Max Outt Arrogant Personal Trainer, Episode 2, Imaginary Lat Syndrome

max outt imaginary lat syndrome

Max Outt, Arrogant Personal Trainer, was never one to hide his vast and impressive latissimus dorsi muscles, or “lats” as he proudly called them. To him, these were his defining feature, a symbol of his immense strength and unrivaled physique. But the gym wasn’t just a place for him to work out; it was also the arena where he fought a battle against those who dared to feign having impressive lats like his own.

“Max Outt here,” he boomed in his characteristic self-assured tone, addressing a camera crew as they captured him in all his lats glory. “I want to talk to you about ILS, Imaginary Lat Syndrome.”

In his iconic blue shirt, Max Outt stood tall, his arms spread wide to show off his real lats. It wasn’t just a pose; his lats were so massive that his arms stuck out effortlessly.

Max Outt was, in his own mind, the embodiment of what a truly exceptional bodybuilder looked like. And as a gym owner, he couldn’t help but notice the pretenders who roamed his establishment, trying to mimic the grandeur of his wide lats.

“I see these guys all the time,” Max continued, a note of irritation creeping into his voice. “Tiny lats, but their arms are spread out really wide, as if they had lats like mine.”

His disdain for what he called “lat impostors” was palpable. He saw them as interlopers, trying to steal his thunder by feigning what he had genuinely earned through years of dedicated training.

“As far as the way I carry myself,” Max proclaimed, “I don’t have a choice. My latissimus dorsi muscles are so big that they jut out my arms to the degree you’re looking at.”

The gym owner had no qualms about telling the world that he was the real deal, a genuine bodybuilding superstar. But he was infuriated by the fact that not everyone could tell the difference between his awe-inspiring physique and the phony posturing of others.

In a nostalgic moment, Max shared that in the ’90s, he had worn a T-shirt with the word “real” boldly printed on it, with arrows pointing to his lats. He believed that his shirt served as a beacon of authenticity, allowing the public to recognize the real deal when they saw it.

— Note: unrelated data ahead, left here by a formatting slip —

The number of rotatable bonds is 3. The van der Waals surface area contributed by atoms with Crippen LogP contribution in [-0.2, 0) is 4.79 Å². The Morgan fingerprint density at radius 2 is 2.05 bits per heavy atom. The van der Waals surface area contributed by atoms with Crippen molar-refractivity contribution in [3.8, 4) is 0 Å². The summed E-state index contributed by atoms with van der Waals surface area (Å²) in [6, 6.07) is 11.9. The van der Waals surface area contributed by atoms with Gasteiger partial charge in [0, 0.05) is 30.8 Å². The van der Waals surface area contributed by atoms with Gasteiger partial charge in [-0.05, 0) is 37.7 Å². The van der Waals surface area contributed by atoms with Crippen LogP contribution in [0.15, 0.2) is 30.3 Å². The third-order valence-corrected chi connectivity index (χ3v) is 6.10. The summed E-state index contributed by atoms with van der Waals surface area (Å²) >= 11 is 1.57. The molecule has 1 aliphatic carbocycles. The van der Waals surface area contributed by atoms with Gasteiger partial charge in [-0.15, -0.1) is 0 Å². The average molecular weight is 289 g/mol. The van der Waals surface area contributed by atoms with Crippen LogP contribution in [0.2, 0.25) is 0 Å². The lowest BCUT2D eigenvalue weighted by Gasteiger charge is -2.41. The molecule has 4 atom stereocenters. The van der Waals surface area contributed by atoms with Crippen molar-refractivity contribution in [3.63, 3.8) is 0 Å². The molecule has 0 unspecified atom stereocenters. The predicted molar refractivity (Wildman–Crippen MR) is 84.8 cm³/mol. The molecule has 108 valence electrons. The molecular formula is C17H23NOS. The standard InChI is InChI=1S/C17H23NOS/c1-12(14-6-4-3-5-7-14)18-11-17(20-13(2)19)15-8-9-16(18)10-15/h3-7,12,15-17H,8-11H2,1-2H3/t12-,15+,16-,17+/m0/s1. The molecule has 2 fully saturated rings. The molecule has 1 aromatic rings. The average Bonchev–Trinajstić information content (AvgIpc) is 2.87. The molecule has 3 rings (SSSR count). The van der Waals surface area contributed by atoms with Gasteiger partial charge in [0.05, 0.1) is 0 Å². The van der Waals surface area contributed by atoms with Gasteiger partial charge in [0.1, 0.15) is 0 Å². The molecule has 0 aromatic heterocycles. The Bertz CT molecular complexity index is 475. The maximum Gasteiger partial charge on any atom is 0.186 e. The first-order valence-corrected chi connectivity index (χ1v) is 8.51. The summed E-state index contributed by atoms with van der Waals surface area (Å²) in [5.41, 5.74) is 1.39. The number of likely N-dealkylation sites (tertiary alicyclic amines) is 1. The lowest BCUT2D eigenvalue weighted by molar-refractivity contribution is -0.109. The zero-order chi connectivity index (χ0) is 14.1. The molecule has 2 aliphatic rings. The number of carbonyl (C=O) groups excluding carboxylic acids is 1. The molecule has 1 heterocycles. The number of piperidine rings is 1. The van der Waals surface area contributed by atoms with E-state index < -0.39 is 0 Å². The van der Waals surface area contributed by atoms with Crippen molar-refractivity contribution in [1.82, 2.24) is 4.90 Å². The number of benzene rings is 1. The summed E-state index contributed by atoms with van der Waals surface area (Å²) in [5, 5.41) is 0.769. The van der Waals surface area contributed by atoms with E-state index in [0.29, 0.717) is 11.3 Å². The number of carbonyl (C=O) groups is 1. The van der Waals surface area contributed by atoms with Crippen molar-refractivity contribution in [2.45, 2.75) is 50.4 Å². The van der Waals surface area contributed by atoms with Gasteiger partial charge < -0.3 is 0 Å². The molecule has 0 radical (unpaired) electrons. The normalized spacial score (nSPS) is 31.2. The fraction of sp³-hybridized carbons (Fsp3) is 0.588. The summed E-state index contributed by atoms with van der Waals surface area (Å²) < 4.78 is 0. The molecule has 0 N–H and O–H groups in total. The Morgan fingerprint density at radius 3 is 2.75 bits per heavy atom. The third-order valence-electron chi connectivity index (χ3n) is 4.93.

Max Outt wasn’t content with merely bemoaning the existence of lat cheats. He had taken it upon himself to counsel those afflicted with Imaginary Lat Syndrome at his gym. His diagnostic criteria for ILS were stringent, and those who fell short had to pay the price.

“If I deem a gym member to have ILS,” he proclaimed, “they have to undergo four half-hour sessions of counseling at $75 each visit, or forfeit their gym membership.”

However, Max Outt had bigger plans in mind. He was on a mission to gain official recognition as the Lat Czar. With the support of Governor Schwarzenegger, he hoped to have his counseling sessions funded by the state, making them compulsory for all Californians.

Max Outt even declared an entire month as “Imaginary Lat Syndrome month” to raise awareness about this pressing issue. He had a message for all the lat cheats out there: unless you have lats like his, keep those arms in.

With a resounding “Max Outt! Wide out,” he left no room for doubt that he would continue to be the guardian of the lat legacy and the unapologetic champion of his mighty lats.


Max Outt, Arrogant Personal Trainer, Episode 2, Imaginary Lat Syndrome

Max Outt here. I want to talk to you about ILS, Imaginary Lat Syndrome. Yes, that’s me in the blue shirt–bold, proud, and possessor of real lats. As a gym owner I frequency see these guys with tiny lats but they’re arms are spread really wide as if they had lats like, like my size.

As the far as the way I carry myself, I don’t have a choice. My latissimus dorsi muscles are so big that they out out my arms to the degree you’re looking at. There are, however, a number of phonies out there that just stick out their arms and think that’s the same thing as having big lats like I have. Lat impostors are a dime a dozen. I’m the real deal and it sickens me that some people can’t tell the difference. In the ’90s I used to wear a T-shirt that had the word real printed on it with arrows pointing to my lats. I think the public is now educated enough to discern the difference.

These days I reach out to lat cheats by counseling imaginary lat syndrome sufferers at my gym. If I deem a gym member to have ILS they have to undergo four half hour sessions of counseling at $75 each visit, or forfeit their gym membership.

I’m trying to get Governor Schwarzenegger to designate me lat czar so my counseling can be state funded and compulsory for all Californians. Don’t worry, my counseling won’t burden tax payers or increase the deficit because the government will pay for it.

To create awareness, right now, officially, I’m declaring this month Imaginary Lat Syndrome month. Remember unless you have these, keep the arms in.

Max Outt! Wide out.

Until next time, Max Out!!!


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